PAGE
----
“Period poverty perpetuates inequity and cycles of disadvantage, particularly for our poorest communities and for Māori and Pasifika students,” said UoA Associate Professor Terryann Clark who led the research with Dr Terry Fleming.

“Nineteen percent of Māori youth have experienced period poverty, and 16 percent missed school because they couldn’t afford menstrual products. Our rangatahi deserve better, they deserve to have their basic needs met.”

Creativity, evocative visual storytelling and good journalism come at a price. Support our work and join the Ensemble membership program
No items found.

Great news: free period products to be available at all NZ schools

From June 2020, all primary, intermediate and secondary school and kura students in Aotearoa NZ will have access to free period products - a big step forward in reducing the impact of period poverty.

“Young people should not miss out on their education because of something that is a normal part of life for half the population,” said PM Jacinda Ardern when announcing the initiative in Hamilton today, alongside Associate Education Minister and Minister for Women Jan Tinetti.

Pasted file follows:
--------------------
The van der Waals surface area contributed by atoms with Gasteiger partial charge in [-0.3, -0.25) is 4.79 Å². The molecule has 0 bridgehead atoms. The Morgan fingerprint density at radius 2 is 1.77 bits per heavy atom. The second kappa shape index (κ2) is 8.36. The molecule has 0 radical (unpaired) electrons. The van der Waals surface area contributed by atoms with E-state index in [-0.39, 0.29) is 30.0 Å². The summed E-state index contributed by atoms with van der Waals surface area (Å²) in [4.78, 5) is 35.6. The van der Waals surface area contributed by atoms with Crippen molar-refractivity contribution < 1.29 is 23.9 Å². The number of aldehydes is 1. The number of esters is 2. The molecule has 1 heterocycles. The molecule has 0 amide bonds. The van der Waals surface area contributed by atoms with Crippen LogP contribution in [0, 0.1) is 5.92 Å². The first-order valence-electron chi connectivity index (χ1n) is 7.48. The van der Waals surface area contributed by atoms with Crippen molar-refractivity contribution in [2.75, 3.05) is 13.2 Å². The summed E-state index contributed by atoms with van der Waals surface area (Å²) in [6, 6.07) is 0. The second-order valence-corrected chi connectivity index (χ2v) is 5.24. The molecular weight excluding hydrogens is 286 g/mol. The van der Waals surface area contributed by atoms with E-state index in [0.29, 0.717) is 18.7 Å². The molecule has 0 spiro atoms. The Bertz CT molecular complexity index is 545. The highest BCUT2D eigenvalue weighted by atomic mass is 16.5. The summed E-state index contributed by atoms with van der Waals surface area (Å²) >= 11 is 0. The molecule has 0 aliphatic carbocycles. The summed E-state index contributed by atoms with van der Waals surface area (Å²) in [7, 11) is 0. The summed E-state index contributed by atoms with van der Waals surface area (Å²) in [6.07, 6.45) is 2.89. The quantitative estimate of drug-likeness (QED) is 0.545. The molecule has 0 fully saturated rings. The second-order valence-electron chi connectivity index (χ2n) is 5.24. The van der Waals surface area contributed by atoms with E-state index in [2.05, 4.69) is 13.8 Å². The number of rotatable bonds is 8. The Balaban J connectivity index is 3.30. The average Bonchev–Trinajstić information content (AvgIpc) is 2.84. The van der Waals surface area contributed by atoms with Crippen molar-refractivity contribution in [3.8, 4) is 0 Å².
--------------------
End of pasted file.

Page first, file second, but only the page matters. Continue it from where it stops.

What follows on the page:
The news comes after an Access to Period Products pilot programme that ran in the Waikato region since late last year.

The expanded initiative across the country will see a phased roll out from the Ministry of Education, with period products available towards the end of Term 2 for those schools that opt-in.

Tinetti said that feedback from the initial pilot scheme related to choice of products and how they are accessed.

"Students also said they wanted information about periods, period products, and other practical elements of managing their period such as tracking and knowing when and who to reach out to for assistance."